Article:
Consider about "sets in ordinals" instead of
"ordinals in sets". There's a usual idea then
that ordinals besides reflecting an inductive set,
and a well-ordering in any mapping from them,
also that the whole numbers or "number theory's
numbers", so sit with them.
So, consider prime numbers with unique
factorization, and also a subset of prime
numbers that only have at most one power
of each prime factor. This is for the "fundamental
theorem of arithmetic", numbers (natural integers,
with regards to the cases for 0 and 1), that
numbers have unique prime factorizations,
and, of those, some have unique instances
of factors.
numbers: 1 2 3 4 5 6 ...
primes: 2 3 5 7 11 13 ...
composite: 4 6 8 9 10 12 14 15 ...
"uniposite": 2 3 5 6 7 10 11 13 ...
So, when modeling "sets", in "numbers",
there is a default model giving each element
in the universe of sets or the domain of discourse,
a prime number assignment, then a given set,
is just the multiple of those in these "uniposites",
where for example prime numbers generally
model "multi-sets", quite directly.
Now, I don't know too much who talks about
"primes and composites with only unique
factors in their decomposition, 'uniposites'",
but it would be interesting to really that a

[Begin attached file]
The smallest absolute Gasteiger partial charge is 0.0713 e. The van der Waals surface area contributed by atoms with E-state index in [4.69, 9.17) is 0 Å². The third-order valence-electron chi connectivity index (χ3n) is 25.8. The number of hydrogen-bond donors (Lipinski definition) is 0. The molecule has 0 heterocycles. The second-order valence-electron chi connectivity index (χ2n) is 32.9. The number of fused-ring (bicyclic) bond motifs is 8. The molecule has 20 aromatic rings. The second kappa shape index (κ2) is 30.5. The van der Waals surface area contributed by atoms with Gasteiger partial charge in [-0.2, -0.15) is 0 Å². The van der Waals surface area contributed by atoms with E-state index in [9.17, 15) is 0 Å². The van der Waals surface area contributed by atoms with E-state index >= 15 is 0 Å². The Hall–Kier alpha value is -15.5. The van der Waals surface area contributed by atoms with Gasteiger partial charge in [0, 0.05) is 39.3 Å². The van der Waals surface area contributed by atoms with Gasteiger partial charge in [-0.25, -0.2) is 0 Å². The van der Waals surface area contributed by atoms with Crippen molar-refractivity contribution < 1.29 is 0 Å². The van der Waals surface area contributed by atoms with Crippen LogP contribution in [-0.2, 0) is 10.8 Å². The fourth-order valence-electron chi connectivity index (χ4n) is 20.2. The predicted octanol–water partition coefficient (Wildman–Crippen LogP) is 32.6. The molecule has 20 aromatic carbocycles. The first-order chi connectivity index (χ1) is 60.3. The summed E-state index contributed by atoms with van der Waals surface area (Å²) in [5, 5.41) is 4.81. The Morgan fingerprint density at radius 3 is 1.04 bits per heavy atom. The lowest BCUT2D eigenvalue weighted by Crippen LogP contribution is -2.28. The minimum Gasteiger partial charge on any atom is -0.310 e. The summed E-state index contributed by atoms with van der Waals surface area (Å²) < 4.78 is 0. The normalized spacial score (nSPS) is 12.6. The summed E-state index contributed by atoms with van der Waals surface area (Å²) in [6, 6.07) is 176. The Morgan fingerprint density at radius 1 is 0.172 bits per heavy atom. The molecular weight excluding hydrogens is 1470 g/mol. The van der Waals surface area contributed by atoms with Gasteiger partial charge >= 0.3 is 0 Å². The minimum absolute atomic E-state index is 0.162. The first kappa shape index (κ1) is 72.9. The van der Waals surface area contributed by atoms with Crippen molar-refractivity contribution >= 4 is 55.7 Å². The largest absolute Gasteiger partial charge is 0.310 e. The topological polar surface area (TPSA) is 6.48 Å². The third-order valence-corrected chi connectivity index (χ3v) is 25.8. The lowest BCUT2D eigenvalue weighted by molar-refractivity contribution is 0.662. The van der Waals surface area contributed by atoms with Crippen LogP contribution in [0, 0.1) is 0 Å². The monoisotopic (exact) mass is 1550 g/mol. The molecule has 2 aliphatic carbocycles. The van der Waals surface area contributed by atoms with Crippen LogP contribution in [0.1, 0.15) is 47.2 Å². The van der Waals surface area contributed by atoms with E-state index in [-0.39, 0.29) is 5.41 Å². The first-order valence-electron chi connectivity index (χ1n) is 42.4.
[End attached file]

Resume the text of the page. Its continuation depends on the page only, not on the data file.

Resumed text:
very natural model of this sort _arithmetization_,
of sets, is exhibited _naturally_ because the
usual operation of union is taking the product
of the numbers and the usual operation of
membership is a divisibility test, and these kinds
of things.
union: product (least common multiple)
membership: divisibility test
intersection: greatest common denominator
disjoint: dividing out members
So, this introduces the usual notion of
"arithmetization", that then the operations
of arithmetic implement the set-theoretic
operations, then for such notions as
"geometrization", the sort of continuous analog,
of "arithmetization".
This sort of "composite numbers are a natural model
of a multi-set", can go a long way helping show that
the fundamental relations model and model and
model each other again, helping show why and how
it's simple that "resources in relations" establish
their orders, ..., of complexity in relation in type.
Here it's introduced the utility of
"uniposites: a sub-class of numbers
whose unique prime factorization has
unique elements".
2,3,5,6,7,10,11,13,14,15,17,19,21,23,26,29,31,33,34,35,37,39,41,42,43,46,47,...
https
oeis.org/search?q=2%2C3%2C5%2C6%2C7%2C10%2C11%2C13%2C14%2C15%2C17%2C19%2C21%2C23%2C26%2C29%2C31%2C33%2C34%2C35%2C37%2C39%2C41%2C42%2C43%2C46%2C47&language=english&go=Search
https
oeis.org/search?q=2,3,5,6,7,10,11,13,14,15,17,19,21,23,26,29,31,33,34,35,37,39,41,42,43,46,47&language=english&go=Search
Hmm, these aren't in the Online Encyclopedia of Integer Sequences?
https
oeis.org/A000040
https
oeis.org/A002808
The idea is simple that multi-sets are modeled by numbers ,
and, sets modeled by these "uniposite", numbers. Surely,
or rather, Shirley almost certainly, these already are,
"known".
A most usual sort of modeling a set as a number
is a "bit-map", for a word as wide as
the domain-of-discourse.